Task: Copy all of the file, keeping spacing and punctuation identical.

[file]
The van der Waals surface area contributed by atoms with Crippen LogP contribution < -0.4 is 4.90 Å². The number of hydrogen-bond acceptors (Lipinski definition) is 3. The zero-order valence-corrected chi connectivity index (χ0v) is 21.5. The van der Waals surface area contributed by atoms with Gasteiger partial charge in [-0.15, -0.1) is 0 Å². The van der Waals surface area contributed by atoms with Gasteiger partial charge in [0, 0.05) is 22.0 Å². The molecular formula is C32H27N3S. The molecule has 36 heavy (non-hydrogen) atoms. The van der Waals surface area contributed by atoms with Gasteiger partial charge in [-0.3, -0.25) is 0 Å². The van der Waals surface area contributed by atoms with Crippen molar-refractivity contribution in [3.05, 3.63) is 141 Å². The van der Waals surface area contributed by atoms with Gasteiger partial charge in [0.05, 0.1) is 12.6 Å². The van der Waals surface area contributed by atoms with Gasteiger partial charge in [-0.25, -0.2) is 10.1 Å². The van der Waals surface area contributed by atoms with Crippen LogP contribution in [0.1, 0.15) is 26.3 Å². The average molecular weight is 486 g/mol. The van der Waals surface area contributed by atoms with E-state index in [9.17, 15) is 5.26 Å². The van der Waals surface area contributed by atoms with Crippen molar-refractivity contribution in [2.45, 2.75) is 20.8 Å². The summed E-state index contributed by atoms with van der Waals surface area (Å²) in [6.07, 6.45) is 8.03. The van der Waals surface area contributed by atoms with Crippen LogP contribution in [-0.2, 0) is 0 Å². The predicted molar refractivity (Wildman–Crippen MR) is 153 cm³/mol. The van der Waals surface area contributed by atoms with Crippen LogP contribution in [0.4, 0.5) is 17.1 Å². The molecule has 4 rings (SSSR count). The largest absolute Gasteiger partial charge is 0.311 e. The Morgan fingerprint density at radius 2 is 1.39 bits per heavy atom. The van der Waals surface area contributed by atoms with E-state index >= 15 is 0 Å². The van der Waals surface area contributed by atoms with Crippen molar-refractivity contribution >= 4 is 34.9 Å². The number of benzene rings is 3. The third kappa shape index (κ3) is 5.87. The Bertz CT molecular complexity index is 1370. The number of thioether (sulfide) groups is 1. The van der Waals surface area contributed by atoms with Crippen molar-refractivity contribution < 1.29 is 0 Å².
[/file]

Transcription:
The van der Waals surface area contributed by atoms with Crippen LogP contribution < -0.4 is 4.90 Å². The number of hydrogen-bond acceptors (Lipinski definition) is 3. The zero-order valence-corrected chi connectivity index (χ0v) is 21.5. The van der Waals surface area contributed by atoms with Gasteiger partial charge in [-0.15, -0.1) is 0 Å². The van der Waals surface area contributed by atoms with Gasteiger partial charge in [0, 0.05) is 22.0 Å². The molecular formula is C32H27N3S. The molecule has 36 heavy (non-hydrogen) atoms. The van der Waals surface area contributed by atoms with Gasteiger partial charge in [-0.3, -0.25) is 0 Å². The van der Waals surface area contributed by atoms with Crippen molar-refractivity contribution in [3.05, 3.63) is 141 Å². The van der Waals surface area contributed by atoms with Gasteiger partial charge in [0.05, 0.1) is 12.6 Å². The van der Waals surface area contributed by atoms with Gasteiger partial charge in [-0.25, -0.2) is 10.1 Å². The van der Waals surface area contributed by atoms with Crippen LogP contribution in [0.1, 0.15) is 26.3 Å². The average molecular weight is 486 g/mol. The van der Waals surface area contributed by atoms with E-state index in [9.17, 15) is 5.26 Å². The van der Waals surface area contributed by atoms with Crippen molar-refractivity contribution in [2.45, 2.75) is 20.8 Å². The summed E-state index contributed by atoms with van der Waals surface area (Å²) in [6.07, 6.45) is 8.03. The van der Waals surface area contributed by atoms with Crippen LogP contribution in [-0.2, 0) is 0 Å². The predicted molar refractivity (Wildman–Crippen MR) is 153 cm³/mol. The van der Waals surface area contributed by atoms with Crippen LogP contribution in [0.4, 0.5) is 17.1 Å². The molecule has 4 rings (SSSR count). The largest absolute Gasteiger partial charge is 0.311 e. The Morgan fingerprint density at radius 2 is 1.39 bits per heavy atom. The van der Waals surface area contributed by atoms with E-state index >= 15 is 0 Å². The van der Waals surface area contributed by atoms with Crippen molar-refractivity contribution >= 4 is 34.9 Å². The number of benzene rings is 3. The third kappa shape index (κ3) is 5.87. The Bertz CT molecular complexity index is 1370. The number of thioether (sulfide) groups is 1. The van der Waals surface area contributed by atoms with Crippen molar-refractivity contribution < 1.29 is 0 Å².